You really had to see Citi Field on Friday to believe it.
I’m not talking about the creative use of space that transformed a major league ballpark into a makeshift spring training facility. The cones set up in the outfield grass for agility drills. The spray-painted batter’s box on the warning track. The gym that now inhabits the Honda clubhouse area.
Everyone but the on-field players wearing masks as standard issue along with their Mets gear.
That was all highly unusual, sure. The new normal. Every day seems to bend our perception of reality, and this was no different in that respect.
But stepping inside Citi Field again for the first time since Sept. 29 — the date of Dom Smith’s walk-off homer that beat the Braves in the Mets’ season finale — allowed me to believe in the possibility of baseball. A little bit. Put it this way, more than I did before.
For nearly four months, with the sport shut down by COVID-19 and embarrassing itself on a daily basis with its tone-deaf labor negotiations, we viewed baseball only in the most abstract of terms, through the lens of a global pandemic. Its existence was relegated to historical footage on TV or nostalgic tributes in the newspaper.
Playing baseball again felt like an unattainable goal. Plus, we had so many other real-life things to worry about — dodging the coronavirus, stressing over job security, doing our part to combat racial injustice amid nationwide protests.
The 2020 season was a rapidly fading dream. And with the coronavirus readjusting its expanding grip on the country, our skepticism continued to grow unchecked as well.
Until Friday, that is, when the Mets turned a much-discussed blueprint into a loosely staged dress rehearsal for the 60-game regular season.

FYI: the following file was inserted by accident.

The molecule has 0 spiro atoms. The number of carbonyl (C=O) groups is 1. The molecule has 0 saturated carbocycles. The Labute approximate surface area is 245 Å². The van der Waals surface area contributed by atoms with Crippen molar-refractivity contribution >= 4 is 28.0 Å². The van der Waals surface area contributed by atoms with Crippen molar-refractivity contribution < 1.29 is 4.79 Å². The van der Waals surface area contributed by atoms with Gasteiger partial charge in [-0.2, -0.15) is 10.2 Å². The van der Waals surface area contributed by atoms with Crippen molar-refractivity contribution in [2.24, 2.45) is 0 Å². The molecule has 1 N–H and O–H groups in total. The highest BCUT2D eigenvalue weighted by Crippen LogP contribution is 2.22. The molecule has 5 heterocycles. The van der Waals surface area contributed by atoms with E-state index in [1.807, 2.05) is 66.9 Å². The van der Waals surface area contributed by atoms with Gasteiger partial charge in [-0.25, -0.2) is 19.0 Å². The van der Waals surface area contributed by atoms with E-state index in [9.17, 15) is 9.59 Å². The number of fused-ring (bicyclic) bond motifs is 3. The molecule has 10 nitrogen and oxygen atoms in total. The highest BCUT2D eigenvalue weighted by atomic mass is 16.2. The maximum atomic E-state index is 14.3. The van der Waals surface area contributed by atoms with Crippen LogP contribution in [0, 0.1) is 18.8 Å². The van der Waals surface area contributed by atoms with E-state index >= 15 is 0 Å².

There was batting practice. Throwing sessions. Conditioning drills. The usual spring training fare.
Manager Luis Rojas described Jacob deGrom as being in “midseason form,” which sounds about right, considering the Mets were scheduled to play Game No. 87 on Friday night against the Padres.
“As soon as I got on the field, I felt normal,” Wilson Ramos said. “I felt like baseball is back, we’re back.”
Technically, yes. Baby steps. And with testing every other day, the coronavirus threat also will be a constant presence around the ballpark before it follows the players and staffers home at night.
From a media perspective, the Mets were diligent in their screening protocols, running the reporters through symptoms checks, taking temperatures and spreading people out sufficiently in the press box.
The team also issued magnets to place on the restroom doors, now designated as single-person occupancy, to indicate someone was inside. Not something I would have thought of, so credit to the Mets for going the extra mile on social distancing.
From my observations, the measures were being followed, both on the field and upstairs. I didn’t spot any high-fives or spitting. The players seemed to keep plenty of space between them during the drills. But that covers only what we could see happening. Citi Field has acres of indoor workout areas that surround the clubhouses. That all has to be policed, too.
“The No. 1 thing is the health of everyone here and that we’re fulfilling the protocols,” Rojas said. “So the guys are able to go out on the field and we can focus on our baseball.”
That’s a message Rojas had to deliver in segments, over videoconferencing, with players stationed in different rooms. A manager standing in the middle of the clubhouse, addressing his team, is a thing of the past — another casualty of the virus.
“We are connecting virtually right now,” Rojas said matter-of-factly.
I’m not as concerned with that part. As long as the players fully grasp the consequences of their behavior, especially after leaving the park, maybe baseball has a fighting chance of getting to Opening Day.
But there still are circumstances way beyond the Mets’ control, in states currently under siege from COVID-19. Those wildfires could leave MLB with no choice, either because of more outbreaks or increased travel restrictions.
On Friday, however, baseball was being played again at Citi Field. In staggered groups, at least six feet apart, with sunflower seeds replaced by hand sanitizer.
It was a day unlike any other in Mets history, yet rather mundane to watch.
We couldn’t tell if this was the launch of a successful experiment or just another day closer to an abrupt end. For now, after the modest baseline of simply returning to Citi Field, I’m willing to at least consider the first one.